Good times for stock pickers

In an environment of high inflation and rising interest rates, equities will remain attractive in 2022. This year, investors could look specifically for those companies that offer a reasonable valuation and healthy growth.

The authors

DJE's team of analysts monitors and evaluates the markets on an ongoing basis using the in-house FMM method according to fundamental, monetary and market criteria. They summarise their findings once a month.

From the analyst team of DJE Kapital AG

2022 could be a year of value stocks(1) and equity valuations are likely to be more in investors' focus in 2022. In our view, inflation will remain high and market interest rates could rise faster and more than investors expect today. In terms of equity ratios, we will remain highly invested, but more likely to shift towards value again. In our view, caution is warranted in highly valued growth and quality stocks, and we will not overweight these.



  • China remains difficult to assess and risky
  • Focus on attractively valued companies with acceptable growth and high pricing power(2)

In our opinion, the economic development could continue to surprise positively in Europe and the USA in 2022. Europe could have more tailwind than the USA due to the stronger monetary stimulus from the European Central Bank ECB. The situation in China is likely to remain difficult for the time being: The Olympic Games will most likely increase the number of covid cases in China. If China continues to govern with a "zero covid policy", this is likely to put further pressure on economic development in China. This would put renewed pressure on global supply chains, which would lead to higher logistics costs. Against this background, China and China-dependent equities are difficult to assess for the time being. We also remain cautious here for the time being due to weak money supply growth in China. In general, equity valuation is likely to play a more important role in 2022 than in recent years. The value category remains promising. We focus on shares of companies that are not too expensive and have reasonably good growth and pricing power.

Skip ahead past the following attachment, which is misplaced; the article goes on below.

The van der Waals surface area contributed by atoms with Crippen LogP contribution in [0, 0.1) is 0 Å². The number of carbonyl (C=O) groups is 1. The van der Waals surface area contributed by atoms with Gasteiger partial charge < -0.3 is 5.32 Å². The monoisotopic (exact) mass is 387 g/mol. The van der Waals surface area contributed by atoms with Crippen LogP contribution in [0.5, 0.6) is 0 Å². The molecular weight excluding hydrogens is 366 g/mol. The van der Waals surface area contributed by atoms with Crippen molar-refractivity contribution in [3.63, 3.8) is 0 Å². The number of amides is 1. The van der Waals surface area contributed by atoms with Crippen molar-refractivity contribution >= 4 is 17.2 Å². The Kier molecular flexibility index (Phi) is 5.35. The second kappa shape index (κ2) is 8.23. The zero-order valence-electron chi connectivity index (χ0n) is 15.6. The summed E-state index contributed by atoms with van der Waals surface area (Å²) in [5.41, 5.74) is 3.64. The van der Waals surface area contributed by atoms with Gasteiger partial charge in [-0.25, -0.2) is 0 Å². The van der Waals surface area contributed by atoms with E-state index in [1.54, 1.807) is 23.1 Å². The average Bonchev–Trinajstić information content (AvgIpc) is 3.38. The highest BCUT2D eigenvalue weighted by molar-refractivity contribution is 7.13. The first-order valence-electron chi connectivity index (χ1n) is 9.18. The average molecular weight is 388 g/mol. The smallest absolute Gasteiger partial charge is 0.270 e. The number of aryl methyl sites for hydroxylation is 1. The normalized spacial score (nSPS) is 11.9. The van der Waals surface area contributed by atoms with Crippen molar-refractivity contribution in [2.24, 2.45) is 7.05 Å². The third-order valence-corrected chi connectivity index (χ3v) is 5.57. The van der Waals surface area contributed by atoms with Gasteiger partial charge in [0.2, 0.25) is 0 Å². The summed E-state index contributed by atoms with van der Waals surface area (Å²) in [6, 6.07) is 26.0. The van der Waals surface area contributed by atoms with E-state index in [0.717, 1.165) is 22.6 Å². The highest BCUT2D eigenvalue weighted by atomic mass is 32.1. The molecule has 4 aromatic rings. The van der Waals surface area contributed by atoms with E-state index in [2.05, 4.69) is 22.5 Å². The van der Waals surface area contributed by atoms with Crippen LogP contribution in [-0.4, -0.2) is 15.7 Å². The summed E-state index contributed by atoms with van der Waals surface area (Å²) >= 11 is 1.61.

• Inflation will remain high in 2022
  • Market interest rates may rise more than expected

The inflation trend will remain one of the dominant topics on the capital markets. Although we continue to assume that there will be relief, especially from the second half of 2022 onwards, inflation is likely to remain at a high level in general. Market interest rates could therefore rise faster and more strongly than expected, as current inflation expectations are likely to be exceeded. We are therefore sticking to short durations for our selected bonds. In March, the US Federal Reserve (Fed) will also comment on the planned reduction of its balance sheet total. This poses a certain temporary risk for the equity market. Interest rates should continue to rise, but not to an extent that would be dangerous for the equity markets. In general, however, the (US) bond markets in 2022 are likely to be determined more by investors than by central banks. In Europe, on the other hand, a tapering discussion is still far away, so Europe appears more attractive from a monetary perspective.


Marktet Technique

  • No deterioration compared to previous month
  • High pessimism on the bond market

The market technique has not worsened compared to the previous month. The NAAIM(3) indicator, which measures the investment quotas of institutional investors, is currently back at just under 90% (after below 70% at the beginning of December), but the US put/call ratio(4) is still in neutral territory. On a positive note, the cash ratio of global fund managers is back in the buy zone at 5.1%. On the other hand, market breadth looks worse, as measured by the Advance Decline lines(5) (e.g. Nasdaq AD line). The high pessimism for bonds continues to be a countercyclical positive.